Saturday, October 29, 2016

Seeking Continuity and Permanence

Scriptural Reading: Hebrews 7:1-3; 19-28
Devotional Reading: Psalm 110

One day after the third debate during this bitter presidential race the party nominees attended the annual Alfred E. Smith Memorial Foundation Dinner charity roast. It was a white-tie event and I immediately wanted to know the difference between a white-tie event and a black-tie event. The black tie event is a semi-formal dress code for evening events and social functions. Traditionally worn only for events after 7 p.m., it is less formal than white-tie events and more formal than business dress events. It includes a black tie and tuxedo.1 The white tie affair is a notch higher than the black tie affair in the scales of formality; in fact it is the topmost point of any formal event. There is a certain strict dress code for the white tie event, to which even heads of states and royal persona adhere to. The key element of the white tie affair is the tailed tuxedo. However, there are other elements of fashion that must be strictly observed, not simply the usage of a white bow tie as an accessory.2 Like the white-tie affair reigns supreme over a black-tie affair, King David prophesied the superiority of Jesus’ priesthood in Psalm 110 at verse 4, “The LORD has sworn And will not relent,’ You are a priest forever according to the order of Melchizadek.” (NKJV)

We are in Unit II – “The Sovereignty of Jesus” of the three units of the quarter. This is the third lesson of a five-lesson study. We began by seeing the sovereignty of Jesus over the prophets, the angels, the Jews’ beloved leaders Moses, the prophet, and Aaron, the first high priest of the Levitical tribe. In the lesson today we shall focus on Jesus’ superiority over Melchizedek, a king and priest mentioned in the Old Testament.

In our lesson last week Melchizedek was introduced. This week we shall delve deeper into this model high priest that mysteriously appeared only in Genesis 14 and at King David’s mention in Psalm 110:4. The writer of Hebrews, in writing to Jews to convince them to remain in their newfound faith, explained in Heb 7:1-3, “For this Melchizedek, king of Salem, priest of the Most High God, who met Abraham returning from the slaughter of the kings and blessed him, to whom also Abraham gave a tenth part of all, first being translated ‘king of righteousness,’ and then also king of Salem, meaning ‘king of peace,’ without father, without mother, without genealogy, having neither beginning of days nor end of life, but made like the Son of God, remains a priest continually.” (NKJV) As I stated last week, who was this Melchizedek? Like a writer of a good detective story, the writer of Hebrews took this character that many felt was an insignificant person in the Old Testament and began writing about him in Hebrews 5 and 7. The Jews were interested in Jesus as their High Priest, but they had a significant objection to Jesus in that role because He was not of the Levitical tribe. So the writer made a comparison of Jesus with the model Melchizedek. It is unknown who this mysterious character was. Some even believe it was Jesus Christ, appearing by a special dispensation and privilege to Abraham in the flesh. There are others who simply believe he was a Canaanite king, who reigned in Salem (later called Jerusalem) and kept up the religion and the worship of the Most High God as priest. He was both the political and spiritual leader of his people. While sinful man reigns it is necessary to separate church and state. Only when Christ returns and reigns will church and state unite.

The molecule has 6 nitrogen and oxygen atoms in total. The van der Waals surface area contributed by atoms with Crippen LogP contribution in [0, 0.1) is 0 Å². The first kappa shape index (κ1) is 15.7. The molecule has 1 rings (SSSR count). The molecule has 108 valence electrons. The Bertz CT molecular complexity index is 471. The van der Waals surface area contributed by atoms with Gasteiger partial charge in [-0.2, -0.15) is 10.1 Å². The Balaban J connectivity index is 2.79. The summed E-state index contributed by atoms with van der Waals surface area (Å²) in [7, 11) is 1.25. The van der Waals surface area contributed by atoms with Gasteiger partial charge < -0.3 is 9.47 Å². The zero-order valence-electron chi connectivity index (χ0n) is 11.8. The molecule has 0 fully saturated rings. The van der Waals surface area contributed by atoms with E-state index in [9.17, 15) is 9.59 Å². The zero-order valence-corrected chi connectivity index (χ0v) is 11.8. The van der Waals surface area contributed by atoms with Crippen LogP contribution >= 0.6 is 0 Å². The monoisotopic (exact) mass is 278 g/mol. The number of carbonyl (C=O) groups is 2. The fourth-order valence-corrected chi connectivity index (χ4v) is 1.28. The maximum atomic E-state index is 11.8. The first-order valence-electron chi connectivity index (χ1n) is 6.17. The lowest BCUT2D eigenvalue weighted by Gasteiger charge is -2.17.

King Melchizadek met Abraham when he returned victoriously from battle and blessed him. By blessing Abraham, he blessed his seed, to include Aaron and the Levitical priesthood. Abraham then paid tithes to Melchizedek by giving him a tenth of the spoils from the battle. The name Melchizedek means. “king of righteousness”. Then he is called “king of peace”. As always righteousness comes before peace. Righteousness is the one true path to peace. Peace without righteousness is like the smooth surface of the stream before it goes over the Niagara Falls. Regarding his priesthood, his genealogy becomes important. God chose him to be a priest and there is no record of his parents, birth, or death. Unlike the Levitical priests he was able to serve without a genealogy. Simply because we know very little of him does not mean he was an insignificant being. His priesthood appears eternal. Like Melchizedek, Christ was both King and Priest, had an eternal ministry, and was appointed by God. He did die on Calvary but, he rose and ascended to heaven. He lives forever and His priestly ministry is continuous and permanent in heaven. Neither Aaron nor any of his descendants could make any of these claims.